Speaking to Sky News, Raoul Nehme said he was 100% convinced that an international rescue plan would soon be agreed.
“We are living in a storm, a crisis which, in my opinion, is invisible to the world,” said Mr. Nehme.
“We are probably already above the 50% poverty line. Above the 50% poverty line, we have to do a lot to help people survive. “
Asked if it is fair to describe the country as a failed state, he said: “Of course, it is a bankrupt state in the sense that the economic crisis is such that everything has collapsed at the bottom. Now the government is doing, in my opinion, whatever is necessary to come out of this crisis. ”
Nehme was appointed five months ago to a government of technocrats brought in to try to turn the economy around.
He spoke candidly about the failures of past administrations.
“We have been paying the price for mismanagement of the economy and the fiscal side of budget imbalances and the balance of payments for 30 years. And we are paying it today… many well-off people are now on the brink of poverty. ”
In recent months, Sky News has reported on the extent economic breakdown.
Families from all walks of life have seen their economies disappear, jobs lost and homes taken from them.
Electricity in the capital, Beirut, has been reduced to just two or three hours every 24 hours.
The head of the country’s largest public hospital warned of a power shortage and a reduction in medicine imports due to the massive inflation rate.
Responding to the lack of electricity, the minister said it was a supply problem rather than a funding problem.
“It’s terrible, not only terrible, it’s absolutely incredible – it’s the supply chain that has broken down,” said Nehme.
The government has been in talks with the International Monetary Fund (IMF) for several months, but no bailout has yet been agreed.
IMF officials have said that financial assistance can only come when tax reforms are put in place.
But even before that, Lebanese politicians seem unable to agree on the bailout mechanism and the size of the deficit.
The government plan presented to the IMF estimated losses in the financial sector at around 241 trillion Lebanese pounds. Converted, this represents between 50 and 55 billion pounds sterling, three times the country’s economic production (GDP) for this year.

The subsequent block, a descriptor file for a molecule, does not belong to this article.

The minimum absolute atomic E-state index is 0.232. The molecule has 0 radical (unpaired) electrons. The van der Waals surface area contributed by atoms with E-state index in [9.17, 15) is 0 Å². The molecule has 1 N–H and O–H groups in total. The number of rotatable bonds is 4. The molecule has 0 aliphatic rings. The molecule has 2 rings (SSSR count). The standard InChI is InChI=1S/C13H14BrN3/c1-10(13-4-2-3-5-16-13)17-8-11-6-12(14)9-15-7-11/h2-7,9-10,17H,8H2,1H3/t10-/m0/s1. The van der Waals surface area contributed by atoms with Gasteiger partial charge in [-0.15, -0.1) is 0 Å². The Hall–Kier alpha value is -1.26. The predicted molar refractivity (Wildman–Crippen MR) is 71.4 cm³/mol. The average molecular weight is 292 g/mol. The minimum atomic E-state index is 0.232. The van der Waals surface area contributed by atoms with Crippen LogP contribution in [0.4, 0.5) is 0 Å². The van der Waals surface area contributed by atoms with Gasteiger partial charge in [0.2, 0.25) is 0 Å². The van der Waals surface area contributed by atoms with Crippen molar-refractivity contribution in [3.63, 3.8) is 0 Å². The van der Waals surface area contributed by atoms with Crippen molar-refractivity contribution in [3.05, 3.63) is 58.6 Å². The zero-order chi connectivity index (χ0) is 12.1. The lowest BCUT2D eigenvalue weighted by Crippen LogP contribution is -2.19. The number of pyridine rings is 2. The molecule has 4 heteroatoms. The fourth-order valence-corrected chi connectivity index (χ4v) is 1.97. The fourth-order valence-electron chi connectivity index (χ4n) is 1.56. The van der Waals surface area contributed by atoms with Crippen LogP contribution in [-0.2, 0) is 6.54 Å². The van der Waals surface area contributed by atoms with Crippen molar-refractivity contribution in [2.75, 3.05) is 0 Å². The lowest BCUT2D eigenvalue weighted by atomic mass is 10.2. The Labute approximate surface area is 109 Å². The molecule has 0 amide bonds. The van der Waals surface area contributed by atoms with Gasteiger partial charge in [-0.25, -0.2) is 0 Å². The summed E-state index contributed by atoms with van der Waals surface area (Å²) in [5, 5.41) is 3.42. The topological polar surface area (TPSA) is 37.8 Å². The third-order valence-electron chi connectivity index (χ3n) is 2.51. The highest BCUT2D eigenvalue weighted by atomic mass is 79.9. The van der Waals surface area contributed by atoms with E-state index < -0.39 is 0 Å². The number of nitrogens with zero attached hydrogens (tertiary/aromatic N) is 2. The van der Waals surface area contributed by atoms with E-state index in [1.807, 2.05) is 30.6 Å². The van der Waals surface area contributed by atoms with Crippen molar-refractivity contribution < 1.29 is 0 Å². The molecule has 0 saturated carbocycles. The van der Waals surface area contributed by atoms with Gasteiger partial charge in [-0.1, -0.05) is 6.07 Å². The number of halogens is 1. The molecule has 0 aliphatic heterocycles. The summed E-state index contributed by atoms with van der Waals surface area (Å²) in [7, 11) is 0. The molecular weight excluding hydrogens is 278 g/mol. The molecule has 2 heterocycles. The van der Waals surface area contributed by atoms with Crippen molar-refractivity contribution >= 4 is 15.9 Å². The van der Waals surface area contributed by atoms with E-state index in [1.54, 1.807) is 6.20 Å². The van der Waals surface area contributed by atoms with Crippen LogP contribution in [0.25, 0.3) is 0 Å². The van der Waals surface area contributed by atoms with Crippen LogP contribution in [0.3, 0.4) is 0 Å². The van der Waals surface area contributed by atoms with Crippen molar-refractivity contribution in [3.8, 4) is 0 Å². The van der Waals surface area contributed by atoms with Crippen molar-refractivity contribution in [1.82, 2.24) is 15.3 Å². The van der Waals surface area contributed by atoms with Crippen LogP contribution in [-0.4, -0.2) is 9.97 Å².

However, some Lebanese politicians and bank bosses said this overestimated the size of the financial hole, leaving IMF chiefs exasperated. Mr Nehme admitted that it was up to Lebanese politicians to unite around a plan.
“Look, I think the IMF has made it clear that our numbers as a government are the right ones.
“I think that in the end, they (the Lebanese parliament) will have to accept it because the first: it’s the right numbers and number two: we have no choice but to go to the IMF . “
The odds of a bailout were, he said, “100%… that doesn’t mean accepting all IMF terms. But the IMF is the solution. ”
Some political figures, including Hassan Nasrallah, leader of the Iranian-backed Hezbollah movement, have suggested that the country “look east” to China and Iran for financial aid.
But the economy minister said no one would invest in Lebanon until a framework was in place through the IMF.
“I don’t think at first that China will give dollars without the IMF. No investor will put $ 1 if he is not sure how to get it back. Once the IMF is over and the reforms are over, my answer is: yes “I don’t think Iran in the current geopolitical situation is the solution,” he said.
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Mr Nehme said he appreciated the support already received from the EU and the UK.
“We are going to come to a situation where, for example, we need massive investments in electricity, transport, telecommunications, etc., and I hope the UK will be behind us,” he said. -he declares.
“The current situation is extremely critical. I think that the support of Europe and America and other countries, donor countries, potentially, is necessary today to help us with the social situation … we have to control a very difficult social situation. .
“It will be painful, it will take a long time, but it will happen. I am very confident that at the end of the tunnel the light is there. “